Some growers are attracted to the idea of 12-12 from seed, because it means that harvest will come sooner. How long does it take to grow a plant from seed to harvest?
With such small plants, you don’t have the time to train your plant, which gives you much greater control over the final shape and size of your plant, improving yields without adding much time.
While I wouldn’t recommend 12-12 from seed, and no longer ever use this technique myself, there are growers who are going to do it anyway.
Keeping plants in tiny containers may be important when growing in a very space-limited grow space, such as growing in a space bucket for stealth reasons.
But does the 12-12 from seed technique work to give you a faster harvest, and if so, what are the results?
I have changed cannabis plants over to the flowering stage from seed, but no matter what the light schedule, plants don’t start flowering (making buds) until they are about 3 weeks old. Initiating a 12-12 light schedule at 3 weeks old from seed is as early as I’d recommend for this technique, if you choose to use it.
But it’s possible.
But like this extreme girl to the right (less than a foot tall and grown under CFLs), I’ve experimented starting the plants on 12/12 from seed to keep plants REALLY small.
Giving a 12-12 shedule when a cannabis plant is younger than that will not work to make the cannabis start flowering – a cannabis plant will only grow vegetatively for the first few weeks of life, and giving them less light will only cause them to grow more slowly.
Learn what it means to give your plants "12-12 from seed" to force them to start making buds early.
Important things to know in this early stage of flowering.
To properly feed your plants once they start to flower and to initiate the first signs of growing buds, you should check your nutrient manufacturer’s schedule. It is normally around this time at week 2 where you will have to increase flowering nutrients to help your plants reach their maximum yield potential.
The flowering stage is when your cannabis plants grow their aromatic and soon-to-be-smokeable buds. This is a particularly important stage in your cannabis plants’ life cycle. A lot happens in the flowering stage; learn how to care for your plants through every week of flowering.
Your cannabis plants have still not entirely stopped growing and will now be about 50% bigger than what they were just three weeks earlier. Although still stretching a bit, the stretch will now gradually slow down and soon come to a complete halt.
At week 4 of the flowering stage, your cannabis plants will likely have stopped growing altogether and are now spending all their energy on growing buds. There will still be white hairs sticking out from the buds, but the buds themselves will become bigger and fatter with each day. With more and larger buds growing, your plants will now produce more trichomes, making the odour a lot more noticeable at this stage.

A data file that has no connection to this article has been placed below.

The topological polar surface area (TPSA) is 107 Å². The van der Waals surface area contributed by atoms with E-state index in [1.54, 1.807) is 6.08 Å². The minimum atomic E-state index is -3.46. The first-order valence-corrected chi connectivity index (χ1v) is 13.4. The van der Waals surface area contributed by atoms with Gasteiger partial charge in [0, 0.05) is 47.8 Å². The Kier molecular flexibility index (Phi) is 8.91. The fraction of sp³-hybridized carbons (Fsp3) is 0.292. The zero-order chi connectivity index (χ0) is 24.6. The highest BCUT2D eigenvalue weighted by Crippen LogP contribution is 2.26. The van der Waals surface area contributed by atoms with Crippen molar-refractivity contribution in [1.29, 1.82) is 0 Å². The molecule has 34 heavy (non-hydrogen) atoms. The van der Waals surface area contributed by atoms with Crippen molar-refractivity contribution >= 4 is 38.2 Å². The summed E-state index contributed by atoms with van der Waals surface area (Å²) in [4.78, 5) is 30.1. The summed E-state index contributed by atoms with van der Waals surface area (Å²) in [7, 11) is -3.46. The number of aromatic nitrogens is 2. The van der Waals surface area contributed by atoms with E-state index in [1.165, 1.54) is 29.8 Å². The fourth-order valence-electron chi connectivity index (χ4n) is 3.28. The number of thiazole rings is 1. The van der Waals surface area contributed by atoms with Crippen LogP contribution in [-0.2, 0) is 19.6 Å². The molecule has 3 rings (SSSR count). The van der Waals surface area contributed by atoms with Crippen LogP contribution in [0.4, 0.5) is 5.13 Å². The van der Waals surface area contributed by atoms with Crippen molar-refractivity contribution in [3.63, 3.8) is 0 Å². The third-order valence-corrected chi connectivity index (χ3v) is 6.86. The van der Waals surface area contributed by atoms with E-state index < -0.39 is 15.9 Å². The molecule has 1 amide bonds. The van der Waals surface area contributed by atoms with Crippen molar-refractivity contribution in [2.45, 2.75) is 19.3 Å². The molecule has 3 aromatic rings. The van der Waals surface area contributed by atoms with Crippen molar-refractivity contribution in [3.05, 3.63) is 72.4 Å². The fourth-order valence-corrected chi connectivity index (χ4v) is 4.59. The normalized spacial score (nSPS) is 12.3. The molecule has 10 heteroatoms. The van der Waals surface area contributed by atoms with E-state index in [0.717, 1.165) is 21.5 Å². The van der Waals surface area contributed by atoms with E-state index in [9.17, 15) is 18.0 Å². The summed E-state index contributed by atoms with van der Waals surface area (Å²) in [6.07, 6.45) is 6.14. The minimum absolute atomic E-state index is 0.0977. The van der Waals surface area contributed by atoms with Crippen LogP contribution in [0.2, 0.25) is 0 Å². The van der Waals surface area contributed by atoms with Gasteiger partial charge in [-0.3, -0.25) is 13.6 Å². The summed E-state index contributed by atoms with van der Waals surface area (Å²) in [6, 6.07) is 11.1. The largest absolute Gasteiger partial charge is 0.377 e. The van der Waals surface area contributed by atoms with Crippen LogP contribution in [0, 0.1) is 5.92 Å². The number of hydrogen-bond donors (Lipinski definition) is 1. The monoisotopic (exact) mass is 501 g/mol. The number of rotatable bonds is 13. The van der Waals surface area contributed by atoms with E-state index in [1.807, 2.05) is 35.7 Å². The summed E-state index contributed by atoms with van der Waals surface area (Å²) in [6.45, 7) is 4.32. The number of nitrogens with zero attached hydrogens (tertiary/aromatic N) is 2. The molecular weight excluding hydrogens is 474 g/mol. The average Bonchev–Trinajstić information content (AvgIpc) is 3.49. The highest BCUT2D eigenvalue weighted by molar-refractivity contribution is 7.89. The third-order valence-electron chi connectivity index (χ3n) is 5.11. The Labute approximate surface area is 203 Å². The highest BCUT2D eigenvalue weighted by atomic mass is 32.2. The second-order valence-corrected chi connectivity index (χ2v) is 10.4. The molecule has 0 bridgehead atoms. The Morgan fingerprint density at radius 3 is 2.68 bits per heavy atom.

If your cannabis plant happens to be a male, it won’t grow these “hairs,” but will instead grow small pollen sacs. Should you grow regular, non-feminized plants where you don’t know their gender, now is the time when you should “sex” your plants so you can separate the males from the females. The males won’t grow buds and will also pollinate your females, causing them to grow seeds. This is something you do not want to happen.
When the flowering period starts, it isn’t an abrupt change in your plants’ growth. Cannabis won’t just stop growing and then go into flowering right away. In these first weeks of flowering, many cannabis strains may indeed undergo a considerable growth stretch. This is important to know when it comes to feeding your plants properly, but also if you want to give them sufficient space to grow.
Depending on the flowering time of your particular strain, the time for flushing your cannabis plant is normally two weeks before harvest. When you “flush,” you stop administering nutrients and give the plant only plain, pH-balanced water in these final weeks. This will get rid of (flush out) salts and minerals in the soil which will make for a better and more pure-tasting bud. Otherwise, your smoke will be quite harsh and can have an unpleasant, chemical taste.
For most cannabis strains, the flowering period will last about 7-9 weeks, although some sativas require even longer for their buds to mature.
What happens during the flowering phase of cannabis? Learn about flowering week by week. This guide will help you maximise flower production and THC content.